Friday, November 9, 2007

Congratulations, Jude

My Intermedia Arts mentor, Jude Nutter, recently won the Minnesota Book Award for Poetry. CONGRATULATIONS!

Working with her and in this group has been really wonderful for me. Excellent critiques and conversation.

Thursday, November 8, 2007

Thursday Prompt: Take a Line

Go to Randomly find a poem. Choose a line. Use it as your first. See where it takes you.

Friday, November 2, 2007


I am currently teaching Paradise Lost to a jumble of juniors and seniors in high school; this is the curriculum left behind by the permanent instructor whose job I am taking for this year. I am impressed that he will tackle this again and again and I am finding myself falling in love with the puzzle of the language, just as I finally fell for Shakespeare.

My own style is free verse, as is the majority of poets writing today. Thus, the line break becomes crucial, the word choice and stanza break imperative to meaning. I have dabbled in form before, and I appreciate those contemporary poets who can sink into tradition and heritage and manage to create a decent rendition of a sonnet, a villanelle, a cinquain.

And there are the haiku, the small breaths, the puffs of poetry, that can cause the intake to be so startling.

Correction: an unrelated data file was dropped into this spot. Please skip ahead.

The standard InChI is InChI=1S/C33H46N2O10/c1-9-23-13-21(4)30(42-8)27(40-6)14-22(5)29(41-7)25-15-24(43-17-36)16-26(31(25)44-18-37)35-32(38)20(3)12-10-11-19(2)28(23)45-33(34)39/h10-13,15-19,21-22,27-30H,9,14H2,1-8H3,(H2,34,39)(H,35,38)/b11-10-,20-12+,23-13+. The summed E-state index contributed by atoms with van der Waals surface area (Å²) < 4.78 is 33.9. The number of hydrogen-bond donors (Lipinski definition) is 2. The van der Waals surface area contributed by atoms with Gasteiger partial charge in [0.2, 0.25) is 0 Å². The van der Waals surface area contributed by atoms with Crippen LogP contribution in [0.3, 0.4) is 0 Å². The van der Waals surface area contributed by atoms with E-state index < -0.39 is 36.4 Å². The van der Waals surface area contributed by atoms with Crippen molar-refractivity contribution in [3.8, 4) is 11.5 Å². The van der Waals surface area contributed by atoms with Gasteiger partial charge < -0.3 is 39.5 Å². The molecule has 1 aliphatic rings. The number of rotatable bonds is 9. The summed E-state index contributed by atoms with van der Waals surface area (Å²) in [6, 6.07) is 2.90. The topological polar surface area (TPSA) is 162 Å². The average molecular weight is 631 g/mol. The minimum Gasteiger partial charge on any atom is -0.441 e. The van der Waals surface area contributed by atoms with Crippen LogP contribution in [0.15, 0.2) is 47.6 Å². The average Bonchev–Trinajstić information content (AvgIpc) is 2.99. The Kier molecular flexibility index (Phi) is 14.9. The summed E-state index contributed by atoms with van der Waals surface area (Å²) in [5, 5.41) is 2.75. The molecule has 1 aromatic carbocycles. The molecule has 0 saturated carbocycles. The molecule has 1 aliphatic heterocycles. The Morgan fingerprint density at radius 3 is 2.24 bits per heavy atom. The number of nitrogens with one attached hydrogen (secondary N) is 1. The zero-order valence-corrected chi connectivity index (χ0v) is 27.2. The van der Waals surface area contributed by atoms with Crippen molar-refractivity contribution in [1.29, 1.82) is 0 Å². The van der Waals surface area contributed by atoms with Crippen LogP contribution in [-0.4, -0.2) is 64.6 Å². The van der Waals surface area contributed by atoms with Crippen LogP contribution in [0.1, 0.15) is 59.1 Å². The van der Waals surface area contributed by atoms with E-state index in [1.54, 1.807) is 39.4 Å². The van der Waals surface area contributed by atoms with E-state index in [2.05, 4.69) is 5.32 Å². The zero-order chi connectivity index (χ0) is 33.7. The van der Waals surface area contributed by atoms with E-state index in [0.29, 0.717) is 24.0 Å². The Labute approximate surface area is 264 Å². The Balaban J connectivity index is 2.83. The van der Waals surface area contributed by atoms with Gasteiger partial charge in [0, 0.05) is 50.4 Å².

Thursday, November 1, 2007

Thursday Prompt: Family

I have a body of work inspired by the lives of people I care about--there are, of course, the typical love poems, the poems about childhood (angry or not), the poems exploring relationships with exes.

There are two people who surface in my poetry the most--a close girl friend of mine, who happens to be incredibly bright, a scientist, and full of personality. Her life explodes, making nature as metaphor easy.

I also have been working a series of poems that focus much on Alzheimer's. My grandfather, a professor of Education, has recently been institutionalized, and I have been a distant witness to the progressive movement toward dementia. These poems also drawn in the devotion of my grandmother, his wife of sixty three years and her own experiences in trying to maintain that love and dignity at the ends of their lives.

This is my prompt for you this Thursday: Write about your family, but don't go for the easy poem, the one about a parent or a sibling. Try to find someone in your tree, maybe branching even farther out from grandparent, to someone who has a story to tell--maybe write it as a persona poem, maybe as someone discovering a story, maybe simply a narrative. But tell a story from the annals of your own family history.